The Presidential Race and Social Security Reform

By Eric Millman, CMC ’18

As the election season heats up, one of the most important issues on older voters’ minds is (unsurprisingly) Social Security. The national program has become a hallmark of America’s commitment to providing for the elderly in their old age. Unfortunately, Social Security is in desperate need of comprehensive reform, but neither viable presidential candidate on the Democratic (and now the Republican) side has proposed the kind of measures necessary to ensure the program’s long-term sustainability.

Last summer, the trustees of the Social Security system’s finances published their annual report, which estimated that the combined trust funds that help pay old age and disability benefits are likely to run out by 2034. Hillary Clinton and Bernie Sanders agree on expanding Social Security, and both have different ideas on how to finance their respective visions. However, neither of their plans include the kind of pragmatic, bipartisan elements necessary to pass Congress or to adequately address the magnitude of the issue.

Senator Bernie Sanders would like to expand Social Security by eliminating the $250,000 cap on taxable income and by implementing a 6.2% tax on investment income above that mark. Clinton, on the other hand, has been considering a range of options (including Senator Sanders’ proposal) to finance expanded benefits, and has not yet formally announced her plan.

With respect to benefits, Senator Sanders would raise benefits to a minimum of $65 per month, and, according to his campaign, people making less than $16,000 a year would end up receiving $1,300 more annually from the program. Secretary Clinton’s plan would more specifically target poorest beneficiaries, particularly women who are single, divorced, or widowed, who have substantially higher poverty rates than elderly males.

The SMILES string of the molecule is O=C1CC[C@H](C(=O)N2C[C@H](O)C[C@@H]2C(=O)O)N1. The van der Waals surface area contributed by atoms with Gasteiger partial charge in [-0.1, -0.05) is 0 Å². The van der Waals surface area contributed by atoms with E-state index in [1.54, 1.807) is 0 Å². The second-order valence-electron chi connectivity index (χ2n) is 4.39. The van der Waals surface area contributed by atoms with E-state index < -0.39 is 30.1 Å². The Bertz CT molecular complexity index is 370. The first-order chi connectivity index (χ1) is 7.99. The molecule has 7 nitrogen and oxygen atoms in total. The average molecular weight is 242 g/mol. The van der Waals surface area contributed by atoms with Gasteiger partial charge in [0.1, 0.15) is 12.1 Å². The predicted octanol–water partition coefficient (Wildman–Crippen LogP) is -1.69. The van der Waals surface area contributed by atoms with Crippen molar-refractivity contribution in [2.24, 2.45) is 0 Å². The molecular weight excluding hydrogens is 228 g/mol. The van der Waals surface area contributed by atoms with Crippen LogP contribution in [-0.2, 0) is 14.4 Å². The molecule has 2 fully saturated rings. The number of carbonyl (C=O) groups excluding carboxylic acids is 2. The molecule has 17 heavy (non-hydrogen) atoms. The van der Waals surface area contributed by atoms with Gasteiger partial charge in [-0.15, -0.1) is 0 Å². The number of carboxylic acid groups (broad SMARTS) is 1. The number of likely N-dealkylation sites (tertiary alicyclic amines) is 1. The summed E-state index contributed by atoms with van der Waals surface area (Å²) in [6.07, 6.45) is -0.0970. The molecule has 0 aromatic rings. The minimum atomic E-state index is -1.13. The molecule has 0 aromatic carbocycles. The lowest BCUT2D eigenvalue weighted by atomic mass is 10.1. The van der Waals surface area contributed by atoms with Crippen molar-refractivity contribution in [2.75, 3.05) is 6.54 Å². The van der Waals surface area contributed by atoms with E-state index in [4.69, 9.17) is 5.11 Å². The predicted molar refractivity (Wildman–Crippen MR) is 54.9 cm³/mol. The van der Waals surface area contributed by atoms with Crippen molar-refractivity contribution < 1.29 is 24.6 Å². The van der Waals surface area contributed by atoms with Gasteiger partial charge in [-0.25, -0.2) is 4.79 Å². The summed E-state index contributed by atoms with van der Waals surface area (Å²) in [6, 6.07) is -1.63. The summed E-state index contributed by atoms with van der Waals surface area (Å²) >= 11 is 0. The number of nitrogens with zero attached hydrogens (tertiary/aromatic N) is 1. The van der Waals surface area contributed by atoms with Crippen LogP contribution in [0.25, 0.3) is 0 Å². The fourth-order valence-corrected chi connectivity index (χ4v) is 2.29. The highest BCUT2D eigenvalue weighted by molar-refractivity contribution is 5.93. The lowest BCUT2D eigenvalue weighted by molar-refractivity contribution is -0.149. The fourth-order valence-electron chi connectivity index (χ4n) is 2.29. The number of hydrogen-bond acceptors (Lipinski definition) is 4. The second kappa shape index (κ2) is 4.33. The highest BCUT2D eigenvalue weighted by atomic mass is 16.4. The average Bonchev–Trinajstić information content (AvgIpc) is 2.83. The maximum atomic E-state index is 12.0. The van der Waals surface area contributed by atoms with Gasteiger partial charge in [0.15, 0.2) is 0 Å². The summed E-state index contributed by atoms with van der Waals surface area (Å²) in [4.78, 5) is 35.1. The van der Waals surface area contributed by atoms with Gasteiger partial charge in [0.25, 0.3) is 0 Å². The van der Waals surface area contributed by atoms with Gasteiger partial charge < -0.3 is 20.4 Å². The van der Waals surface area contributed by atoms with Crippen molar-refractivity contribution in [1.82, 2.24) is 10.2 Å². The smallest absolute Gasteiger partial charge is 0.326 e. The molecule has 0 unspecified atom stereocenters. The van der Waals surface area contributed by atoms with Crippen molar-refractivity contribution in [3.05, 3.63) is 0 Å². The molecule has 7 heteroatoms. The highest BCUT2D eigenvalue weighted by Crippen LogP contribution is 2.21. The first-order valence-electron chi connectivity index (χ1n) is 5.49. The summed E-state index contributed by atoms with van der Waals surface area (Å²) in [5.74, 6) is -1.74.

Neither of these two candidates’ plans include the optimal blend of policies to fix the systemic inefficiencies of Social Security System. And, unfortunately, the only candidate who did advance such a plan has dropped out of the race: Chris Christie. In addition to eliminating the $250,000 cap on taxable income, Governor Christie’s plan would have “means-tested” the program– retirees earning more than $250,000 per year would receive zero benefits, and those earning more than $80,000 would have theirs reduced. Furthermore, his plan would have raised the retirement age from 67 to 69.

The fact of the matter is that if you are earning more than $80,000 per year, you don’t need a monthly Social Security check. Is it unfair to pay into a system thinking that you’ll receive certain benefits from it, and then end up not getting what you were promised? Sure. But that’s a price that the old and wealthy must pay in order to fix the broken system.

With respect to the increase in the retirement age, this is also a practical necessity. In 1983, when the last reform was made, the average life expectancy was 74.46 years. Today it is 78.84 and rising. That’s four more years of benefits that must be paid for.

Ultimately, proposing meaningful Social Security reform was a political risk that Chris Christie bravely took, but was unable to see come to fruition. In the coming months, we should all encourage presidential, congressional, and state candidates to embrace the kind of sensible, comprehensive reform we will someday thank ourselves for having the courage to stand up for.

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